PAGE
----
The Fair Employment and Housing Act (“FEHA”) is California’s counterpart to the Federal Fair Housing Act, and prevents discrimination in housing accommodations due to race, color, religion, sex, gender, gender identity, gender expression, sexual orientation, marital status, national origin, ancestry, familial status, source of income, disability or genetic information. (California Government Code 12900 et seq). The term “disability” is broadly defined under FEHA to include any physical or mental impairment that substantially limits a major life activity. All landlords, property managers and Homeowners Associations in California are required to comply with FEHA regulations in the renting of residential properties. A landlord, HOA or property manager’s failure to comply with FEHA could result in severe consequences under both federal and state laws. The general rules for compliance and the ramifications for a landlord, HOA or property manager for a discriminatory violation are discussed below.
In the initial selection process for renting a property to a prospective tenant, Landlords and property managers must be careful not to refuse to rent to a potential tenant on the basis of discriminatory grounds. Landlords cannot implement discriminatory rental terms and conditions, or make discriminatory statements in advertising regarding the availability of housing. It is recommended that landlords establish a uniform, objective screening procedure in assessing a potential tenant’s qualifications to meet their essential obligations under the lease. Such factors may include checking the credit standing of a tenant, checking the tenant’s employment history (but providing for equal treatment of applicants who have other sources of income, or who cannot work because of a disability), inquiring as to the tenant’s available income (but not requesting the source of the income), asking for personal references, or requiring all tenants to fill out a standard rental application with the above mentioned items, rental history, or past bad conduct of the tenant relevant to the health and safety of others. Uniformly applied screening procedures will make it less likely that the landlord will be subject to FEHA violations and complaints from a tenant who was not chosen to lease the property.
Under both federal and state fair housing law, a landlord cannot refuse to make reasonable accommodations in rules, policies, practices, or service when those accommodations may be necessary to afford a disabled person equal opportunity to use and enjoy a dwelling. (Govt Code 12927). The tenant has the right, in its discretion, to request a reasonable accommodation (meaning a change, exception or adjustment to a rule, policy, practice or service), or they may request a reasonable modification (which is a structural change to the premises to accommodate the disability). If an existing tenant makes a reasonable accommodation or modification request, the landlord may (i) request reliable disability information necessary to verify that the person meets the Act’s definition of a disability, (ii) request a description of the necessary modification, and (iii) request a description of the relationship between the disability and the need for the requested modification. A letter from a medical professional is generally sufficient to verify the person’s disability.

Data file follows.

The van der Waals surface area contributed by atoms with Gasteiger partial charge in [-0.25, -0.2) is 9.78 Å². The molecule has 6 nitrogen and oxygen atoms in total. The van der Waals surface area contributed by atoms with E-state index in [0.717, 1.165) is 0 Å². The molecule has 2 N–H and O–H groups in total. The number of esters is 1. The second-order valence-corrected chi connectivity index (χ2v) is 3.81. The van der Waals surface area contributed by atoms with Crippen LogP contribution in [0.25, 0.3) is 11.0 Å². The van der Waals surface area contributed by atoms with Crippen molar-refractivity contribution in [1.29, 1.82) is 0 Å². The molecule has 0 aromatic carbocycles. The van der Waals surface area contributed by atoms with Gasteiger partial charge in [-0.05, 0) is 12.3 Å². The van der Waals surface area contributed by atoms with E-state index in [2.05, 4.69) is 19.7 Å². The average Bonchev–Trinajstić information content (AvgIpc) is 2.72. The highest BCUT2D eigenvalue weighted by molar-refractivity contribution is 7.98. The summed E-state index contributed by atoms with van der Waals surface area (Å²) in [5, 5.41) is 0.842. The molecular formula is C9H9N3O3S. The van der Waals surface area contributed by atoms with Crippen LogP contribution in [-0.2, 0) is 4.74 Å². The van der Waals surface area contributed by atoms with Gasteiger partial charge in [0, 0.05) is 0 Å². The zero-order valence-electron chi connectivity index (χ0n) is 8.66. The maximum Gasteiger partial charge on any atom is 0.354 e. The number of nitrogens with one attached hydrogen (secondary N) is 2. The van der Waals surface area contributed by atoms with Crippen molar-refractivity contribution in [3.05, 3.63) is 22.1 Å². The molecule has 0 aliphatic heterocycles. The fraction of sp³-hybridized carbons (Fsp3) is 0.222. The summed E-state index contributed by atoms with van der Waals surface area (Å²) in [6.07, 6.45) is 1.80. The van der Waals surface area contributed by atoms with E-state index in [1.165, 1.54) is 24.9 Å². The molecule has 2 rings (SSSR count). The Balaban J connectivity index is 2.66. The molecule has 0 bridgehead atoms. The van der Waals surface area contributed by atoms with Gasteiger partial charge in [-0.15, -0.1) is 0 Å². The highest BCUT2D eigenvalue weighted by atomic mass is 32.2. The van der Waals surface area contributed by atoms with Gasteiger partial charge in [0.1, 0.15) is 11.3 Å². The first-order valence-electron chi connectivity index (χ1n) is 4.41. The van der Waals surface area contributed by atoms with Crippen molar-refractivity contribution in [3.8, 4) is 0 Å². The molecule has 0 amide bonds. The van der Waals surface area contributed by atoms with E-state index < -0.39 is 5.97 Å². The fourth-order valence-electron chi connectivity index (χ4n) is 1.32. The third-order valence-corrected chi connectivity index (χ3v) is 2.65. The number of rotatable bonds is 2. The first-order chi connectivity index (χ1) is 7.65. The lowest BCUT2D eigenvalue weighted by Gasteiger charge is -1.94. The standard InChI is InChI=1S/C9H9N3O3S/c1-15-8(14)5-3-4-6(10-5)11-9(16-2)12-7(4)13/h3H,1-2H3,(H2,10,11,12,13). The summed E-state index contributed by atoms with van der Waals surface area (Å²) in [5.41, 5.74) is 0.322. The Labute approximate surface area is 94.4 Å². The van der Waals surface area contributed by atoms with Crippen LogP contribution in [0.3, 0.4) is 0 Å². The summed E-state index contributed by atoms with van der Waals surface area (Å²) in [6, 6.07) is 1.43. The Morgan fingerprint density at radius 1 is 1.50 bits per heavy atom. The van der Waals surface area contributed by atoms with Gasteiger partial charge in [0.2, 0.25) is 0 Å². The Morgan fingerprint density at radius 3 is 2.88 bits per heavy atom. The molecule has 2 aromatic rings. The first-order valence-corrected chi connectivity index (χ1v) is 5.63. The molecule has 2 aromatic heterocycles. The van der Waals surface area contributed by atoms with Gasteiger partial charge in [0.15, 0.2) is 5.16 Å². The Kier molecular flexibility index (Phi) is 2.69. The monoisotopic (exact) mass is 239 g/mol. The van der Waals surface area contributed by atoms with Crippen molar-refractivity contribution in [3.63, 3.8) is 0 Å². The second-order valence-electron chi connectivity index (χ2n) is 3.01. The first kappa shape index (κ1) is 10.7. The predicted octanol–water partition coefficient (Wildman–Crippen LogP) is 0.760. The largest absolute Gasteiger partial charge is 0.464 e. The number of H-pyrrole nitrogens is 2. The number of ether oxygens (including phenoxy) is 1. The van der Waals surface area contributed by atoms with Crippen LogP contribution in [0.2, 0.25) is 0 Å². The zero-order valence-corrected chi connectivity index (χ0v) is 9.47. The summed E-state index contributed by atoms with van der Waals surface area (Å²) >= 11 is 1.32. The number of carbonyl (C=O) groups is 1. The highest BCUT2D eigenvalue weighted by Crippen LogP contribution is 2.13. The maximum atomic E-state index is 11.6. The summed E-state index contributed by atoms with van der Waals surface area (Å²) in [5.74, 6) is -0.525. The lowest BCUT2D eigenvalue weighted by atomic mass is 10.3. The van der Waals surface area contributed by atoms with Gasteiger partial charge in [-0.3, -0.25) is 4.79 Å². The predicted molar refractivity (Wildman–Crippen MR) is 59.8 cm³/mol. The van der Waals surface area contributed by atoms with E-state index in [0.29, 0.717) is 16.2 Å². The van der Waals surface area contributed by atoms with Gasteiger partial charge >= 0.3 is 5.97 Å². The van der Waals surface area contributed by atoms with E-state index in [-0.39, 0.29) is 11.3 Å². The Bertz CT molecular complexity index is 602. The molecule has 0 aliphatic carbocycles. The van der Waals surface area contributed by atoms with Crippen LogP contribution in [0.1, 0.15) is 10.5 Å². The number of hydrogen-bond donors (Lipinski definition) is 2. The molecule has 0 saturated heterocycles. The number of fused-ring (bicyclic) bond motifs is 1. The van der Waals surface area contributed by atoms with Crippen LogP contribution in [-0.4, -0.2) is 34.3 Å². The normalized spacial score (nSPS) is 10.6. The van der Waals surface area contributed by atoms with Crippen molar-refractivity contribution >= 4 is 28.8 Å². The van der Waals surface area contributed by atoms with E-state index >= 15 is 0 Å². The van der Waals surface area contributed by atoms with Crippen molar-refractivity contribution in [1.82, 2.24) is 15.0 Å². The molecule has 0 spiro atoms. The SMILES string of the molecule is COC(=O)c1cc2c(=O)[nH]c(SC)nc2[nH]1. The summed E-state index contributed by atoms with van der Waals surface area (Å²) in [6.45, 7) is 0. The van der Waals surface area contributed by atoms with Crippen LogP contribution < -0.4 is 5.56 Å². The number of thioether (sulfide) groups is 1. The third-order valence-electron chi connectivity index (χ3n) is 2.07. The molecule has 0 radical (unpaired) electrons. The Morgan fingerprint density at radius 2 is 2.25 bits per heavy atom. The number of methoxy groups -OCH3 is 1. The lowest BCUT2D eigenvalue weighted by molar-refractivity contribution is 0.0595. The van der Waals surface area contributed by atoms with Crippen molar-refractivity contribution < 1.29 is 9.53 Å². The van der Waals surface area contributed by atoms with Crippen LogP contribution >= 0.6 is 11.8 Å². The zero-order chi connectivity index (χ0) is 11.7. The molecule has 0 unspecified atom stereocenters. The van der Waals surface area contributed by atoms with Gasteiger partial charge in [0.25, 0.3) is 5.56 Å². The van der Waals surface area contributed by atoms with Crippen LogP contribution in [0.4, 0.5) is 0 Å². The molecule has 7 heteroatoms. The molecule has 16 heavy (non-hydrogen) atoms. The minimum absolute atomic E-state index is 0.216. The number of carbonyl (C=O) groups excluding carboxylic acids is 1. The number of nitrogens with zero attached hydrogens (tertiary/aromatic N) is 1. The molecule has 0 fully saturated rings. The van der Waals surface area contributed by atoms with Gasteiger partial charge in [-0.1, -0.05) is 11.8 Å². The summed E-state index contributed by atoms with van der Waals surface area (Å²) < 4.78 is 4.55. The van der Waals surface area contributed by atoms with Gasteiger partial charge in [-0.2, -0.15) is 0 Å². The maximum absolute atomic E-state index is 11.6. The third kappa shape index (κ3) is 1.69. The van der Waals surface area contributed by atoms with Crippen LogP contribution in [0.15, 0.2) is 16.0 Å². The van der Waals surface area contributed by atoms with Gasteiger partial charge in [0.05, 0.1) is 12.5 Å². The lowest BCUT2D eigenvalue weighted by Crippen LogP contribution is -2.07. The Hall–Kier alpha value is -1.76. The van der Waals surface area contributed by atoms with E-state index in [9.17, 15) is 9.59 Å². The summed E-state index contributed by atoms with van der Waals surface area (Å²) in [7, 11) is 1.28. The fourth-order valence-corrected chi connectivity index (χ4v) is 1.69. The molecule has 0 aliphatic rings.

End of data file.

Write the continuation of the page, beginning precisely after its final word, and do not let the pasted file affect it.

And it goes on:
Landlords should be cautious in making rules, policies, or services which may appear to be facially acceptable, but may have the unintended effect of being discriminatory. Common issues that landlords may encounter could involve a tenant’s request for a reasonable accommodation to allow a service animal in the rental property despite the fact the landlord or HOA may have a “no pets” policy. A landlord’s refusal to allow a service animal in the home of a disabled person as a reasonable accommodation has been deemed to be a violation under FEHA as a discriminatory act. (Auburn Woods I Homeowners Assn. v. Fair Employment and Housing Commission (2004) 121 CA 4th 1578). Additionally refusing to install a ramp, grab bars, or provide accessible parking spaces would likely be found to be discriminatory. The caveat for a landlord granting a reasonable accommodation or modification is that the tenant is responsible for paying the cost of the modifications which must be made according to applicable building codes and permits, or restoring the premises to the same condition that existed prior to the accommodation upon vacating the rental property. However, a landlord cannot request a higher security deposit, evict the tenant, or take any retaliatory action against the tenant for making a reasonable accommodation request.
FEHA is liberally construed in favor of the protected class of persons. A landlord’s violation of FEHA may result in damages including (i) actual damages, (ii) emotional distress damages, (iii) injunctive relief, (iv) punitive damages, and (v) attorneys fees. Moreover, a FEHA violation constitutes an affirmative defense to an unlawful detainer action if the landlord initiates eviction procedures. Landlords should review the Joint Statement of the Department of Housing and Urban Development of Justice – Reasonable Modifications Under the Fair Housing Act (March 5, 2008) to better understand what types of modifications have been deemed to be reasonable.
If you as a landlord have encountered a reasonable accommodation request, it is strongly advised that you contact our office to speak with an attorney before rendering a decision on the requested accommodation or modification.
This article is intended for informational purposes only and does not constitute legal advice. This article discusses issues applicable under California law only and is not intended to apply to laws in other states.